- The supply of sustainable materials could fall short of demand by as much as 133 million tons by 2030, according to a new report by Boston Consulting Group, Quantis, and the nonprofit Textile Exchange.
- About 85% of top fashion brands, when ranked by sales, have promised to reduce their climate impact, per the report. Raw materials form about two-thirds of this impact for fashion brands, so the shortfall of sustainable materials would scupper those promises.
- More than 35 new laws related to sustainability are set to come into effect in the next two to four years, the report notes, and brands that fail to comply could lose revenue due to fines or products not being allowed on the market.
In light of the predictions, the report offers potential pathways for companies looking to stay ahead of material shortages.
Brands that are able to source their way ahead of the shortfall could see their profits increase by as much as 6% over a five-year period, thanks to increased growth, advantages on prices, and avoiding regulatory penalties, based on the report’s model.
As the report indicates, both international regulations and brands have embraced the need to reduce climate impacts, with both regulations and brands often aiming for a 45% reduction in emissions that come from producing fibers and raw materials by 2030. This aligns with the reductions intended to avoid catastrophic global warming, outlined in the 2015 international treaty on climate known as the Paris Agreement. But with the current supply chain, report authors say brands won’t be able to meet those goals or comply with regulations that adhere to them.
To comply with this target, brands must convert nearly all of their raw materials to ones with a reduced climate impact, the report states. But raw materials producers are lagging when it comes to shifting their production to less impactful methods. In the report, the authors focused on the top five raw materials used in the fashion industry, which include cotton, wool, cow leather, man made cellulosic fibers such as viscose, and synthetic materials such as polyester.
The report estimates that by 2030, 19% of these materials will be among those that will help brands reach their targets. These materials include sustainably sourced, renewable primary raw materials that can be replenished faster than they’re depleted, or sustainably sourced recycled raw materials.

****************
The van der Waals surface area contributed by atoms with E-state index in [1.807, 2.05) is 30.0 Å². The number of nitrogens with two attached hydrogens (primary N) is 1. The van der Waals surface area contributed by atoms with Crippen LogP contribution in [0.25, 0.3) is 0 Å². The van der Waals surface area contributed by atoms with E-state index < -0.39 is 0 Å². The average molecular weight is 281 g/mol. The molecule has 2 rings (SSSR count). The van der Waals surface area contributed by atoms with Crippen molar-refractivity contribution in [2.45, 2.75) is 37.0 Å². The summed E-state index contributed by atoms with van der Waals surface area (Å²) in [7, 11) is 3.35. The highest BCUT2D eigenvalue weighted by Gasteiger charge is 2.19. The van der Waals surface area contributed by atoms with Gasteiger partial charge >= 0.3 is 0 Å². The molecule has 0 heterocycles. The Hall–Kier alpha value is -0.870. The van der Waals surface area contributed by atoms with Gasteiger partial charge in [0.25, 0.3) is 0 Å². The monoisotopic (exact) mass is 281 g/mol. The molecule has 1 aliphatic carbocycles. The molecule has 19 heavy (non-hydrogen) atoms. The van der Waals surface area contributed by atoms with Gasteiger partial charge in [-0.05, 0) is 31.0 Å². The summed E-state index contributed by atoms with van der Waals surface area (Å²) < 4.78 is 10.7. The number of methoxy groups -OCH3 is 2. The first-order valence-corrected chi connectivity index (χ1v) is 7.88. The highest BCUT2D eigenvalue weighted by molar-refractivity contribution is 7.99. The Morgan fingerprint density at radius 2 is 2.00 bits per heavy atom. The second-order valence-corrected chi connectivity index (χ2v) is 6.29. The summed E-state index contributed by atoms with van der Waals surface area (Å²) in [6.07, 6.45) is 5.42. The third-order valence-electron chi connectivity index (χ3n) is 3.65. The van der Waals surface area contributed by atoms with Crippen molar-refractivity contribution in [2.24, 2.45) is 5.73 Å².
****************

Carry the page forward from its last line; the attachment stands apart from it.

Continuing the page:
The report notes that one prominent driver of the problem is the unwillingness of brands to pay more for raw materials.
“When brands are focused only on reducing costs related to raw materials, they leave innovators, farmers, and growers unable to provide the necessary supply of preferred materials; consequently, brands face the materials gap and can’t adapt to the new regulatory landscape,” the report states. “And, inevitably, brands and the industry at large will significantly miss their climate targets.”
The authors recommend six concrete ways for brands to get out ahead of the predicted shortfall, including making their supply chains traceable and transparent and diversifying their current portfolio.
“Fashion and apparel brands need to take immediate action to invest in the supply of preferred raw materials, thereby securing resources and transforming their business models for a sustainable future,” Philipp Meister, global lead for fashion and sporting goods at Quantis, said in the press release.
Such actions include “building longer term contracts and commitments to ensure suppliers secure revenue for the period of time needed to implement more sustainable solutions and see a return on investment, paying premiums to those with the ability to provide preferred materials, and investing in the development and scaling of more innovative materials,” Meister added in an email to Fashion Dive. “Some brands might also decide to finance part of the production costs more directly, or support access to low interest loans or public funding to ensure sustainable practices can be implemented.”